Now, you might think this girl just didn't want to complete her writing assignment. But that wasn't the case. She is a high achiever who likes to do things right, which was exactly why she was asking about the question she “didn't get.”

For a moment I considered coming up with some alternative question just so she would have something to write about. 

But I didn't.

How many times in my life have I heard a girl, or a woman for that matter, say, “I don’t want to change anything about the way I look”? Exactly never.

Until that moment.

So instead I told her, “Just write that. ‘There is nothing I want to change about the way I look.’”

If it wouldn't have freaked her out I might have added this plea: “Sweetheart, don’t merely write it in your notebook! Write it on your heart so that someday when a magazine or a commercial or a boy or a mean girl tells you otherwise, you can file through your memory to the day you knew there was nothing about your appearance that ought to be changed.”

Do you remember a time when you could honestly say, “There is nothing I want to change about the way I look”?

Psalm 139:14
I praise you, for I am fearfully and wonderfully made.
Wonderful are your works;
    my soul knows it very well

Sunday, September 16, 2012

Teacher or Student?

Substitute teaching in fourth grade is proving to be an emotional experience. One day I can hardly keep from laughing (see previous post). The next day I could almost cry…but not for the reasons you might think.

According to the lesson plan we read Chrysanthemum. It’s the story of a mouse named Chrysanthemum who loved her perfectly beautiful name…until she went to school. Everyone made fun of the fact that she was named after a flower. In fact her long name didn’t even fit on her nametag!

At the teacher’s recommendation I handed out a photocopied picture of Chrysanthemum. Each time someone in the story made fun of Chrysanthemum’s name the students were to crumple a corner of their page.

As you might have guessed, by the end of the story there had been so much fun made about Chrysanthemum that each student’s paper was completely crumpled into a ball.

Then the students were instructed to flatten out their papers.

No wrinkles allowed.

Flat as they were when you got them.

Several looked worried. Especially the perfect, performance-oriented girls. Some students dug out  their rulers to try and straighten the mess while others ran the paper back and forth over the straight edge of their desks.

Finally, one boy observed his futile effort, looked at me and sighed, “It’s impossible.”

The girl next to him ran her fingers over her page and lamented, “You can still feel them.”

Yes. Exactly. The point was made.

Words that hurt are impossible to retrieve. Even an apology is only as good as sliding a ruler over a wrinkled paper to straighten it out. While it might be a legitimate and sincere apology, the hurtful words can still be felt.

As I was making the point to the class, my throat tightened. I recalled the infinite patience I seemed to demonstrate at school and the short-tempered snapping I was doing at home with my own kids.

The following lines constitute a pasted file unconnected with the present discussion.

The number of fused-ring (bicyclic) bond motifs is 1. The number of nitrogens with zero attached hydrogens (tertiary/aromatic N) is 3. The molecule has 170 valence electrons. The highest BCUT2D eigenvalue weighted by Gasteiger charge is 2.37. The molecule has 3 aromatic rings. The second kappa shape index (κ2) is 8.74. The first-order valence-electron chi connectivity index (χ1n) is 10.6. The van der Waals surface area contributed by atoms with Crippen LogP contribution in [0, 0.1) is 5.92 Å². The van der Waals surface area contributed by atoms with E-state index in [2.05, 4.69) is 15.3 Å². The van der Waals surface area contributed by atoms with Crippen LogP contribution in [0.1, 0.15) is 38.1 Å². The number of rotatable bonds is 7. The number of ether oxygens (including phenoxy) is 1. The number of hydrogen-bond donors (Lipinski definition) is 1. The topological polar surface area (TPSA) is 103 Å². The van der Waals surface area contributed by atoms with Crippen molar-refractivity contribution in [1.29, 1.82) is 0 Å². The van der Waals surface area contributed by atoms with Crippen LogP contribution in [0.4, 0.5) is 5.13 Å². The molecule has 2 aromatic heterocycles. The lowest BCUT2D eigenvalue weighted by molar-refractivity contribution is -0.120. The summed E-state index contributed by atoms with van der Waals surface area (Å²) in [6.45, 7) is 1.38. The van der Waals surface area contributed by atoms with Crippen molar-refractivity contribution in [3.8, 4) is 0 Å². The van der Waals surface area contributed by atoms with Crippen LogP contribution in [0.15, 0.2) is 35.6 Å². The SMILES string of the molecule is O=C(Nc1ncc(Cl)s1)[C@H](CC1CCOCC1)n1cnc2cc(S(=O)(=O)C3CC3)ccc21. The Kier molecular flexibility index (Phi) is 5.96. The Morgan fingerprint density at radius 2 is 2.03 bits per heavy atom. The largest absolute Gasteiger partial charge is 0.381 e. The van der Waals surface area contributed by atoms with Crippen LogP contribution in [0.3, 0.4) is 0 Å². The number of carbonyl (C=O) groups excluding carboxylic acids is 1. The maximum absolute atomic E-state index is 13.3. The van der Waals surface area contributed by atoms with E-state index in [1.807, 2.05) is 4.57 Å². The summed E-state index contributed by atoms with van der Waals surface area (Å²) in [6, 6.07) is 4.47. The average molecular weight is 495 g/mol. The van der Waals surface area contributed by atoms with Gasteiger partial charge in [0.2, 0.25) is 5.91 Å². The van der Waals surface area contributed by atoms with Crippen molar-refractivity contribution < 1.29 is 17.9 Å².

I was reminded that even words aptly spoken in the wrong tone can hurt. And my night time apologies and bedtime kisses, however sincere, were little more than an effort to smooth out wrinkles—to retract words and tone already spoken.

Turns out there’s a lot to learn in fourth grade…even for the substitute teacher.

Wednesday, September 5, 2012

Solar System Song

There’s something about little boys that just makes me smile, no matter how ornery they are. Maybe it’s because I have three of my own.

Whatever the reason, I find myself smiling again after a week’s worth of fourth grade science.

In learning about the solar system there is just so much to remember. For instance: Is Jupiter made of matter or gas? How many moons does it have? Is the planet hot or cold? Well, to enhance our learning, a musical genius wrote a little song and posted it on youtube.com.

Music and rhythm make learning facts a breeze. And since I am a huge fan of learning through song, I played “The Solar System Song for Kids” for my class.

In a melodic tone that mimics a lullaby the artist sings these words: 

I am the Sun.
I’m a burning ball of fire. 
I’m very big indeed. 
Life on Earth depends on me. 
I am the Sun.

How clever. I congratulated myself on the use of technology in the classroom.

As the song progressed down the line of planets I continued to pat myself on the back for figuring out how to use the Smart board. But the self-congratulatory back-patting was interrupted by a rustling of students and the startling lyrics…

I am Jupiter. 
I’m a gas giant.

A gas giant?

I glanced around our room. Two boys sat upright in their chairs for the first time that day. They eyed each other as if to say, “Did I just hear what I thought I heard?” They muffled their snickers with both hands just in time to hear the next phrase: 

I have the biggest moon.

It almost put them over the top.

With shoulders shaking, one boy crammed his face into the fold of his elbow to stifle his laughter. The other boy leaned expectantly toward the Smart board waiting for the next juicy lyric. While they regained control they made eye contact with almost every other boy in the class as if to silently sing, “Do you hear what I hear?”

And just when they thought they’d heard it all, a big blue planet sang:

I am Uranus. 
I’m an icy gas giant…

Oh my.

At that point, I feared I may laugh out loud myself. Their faces were contorted with happy disbelief at the lyrics being touted as learning.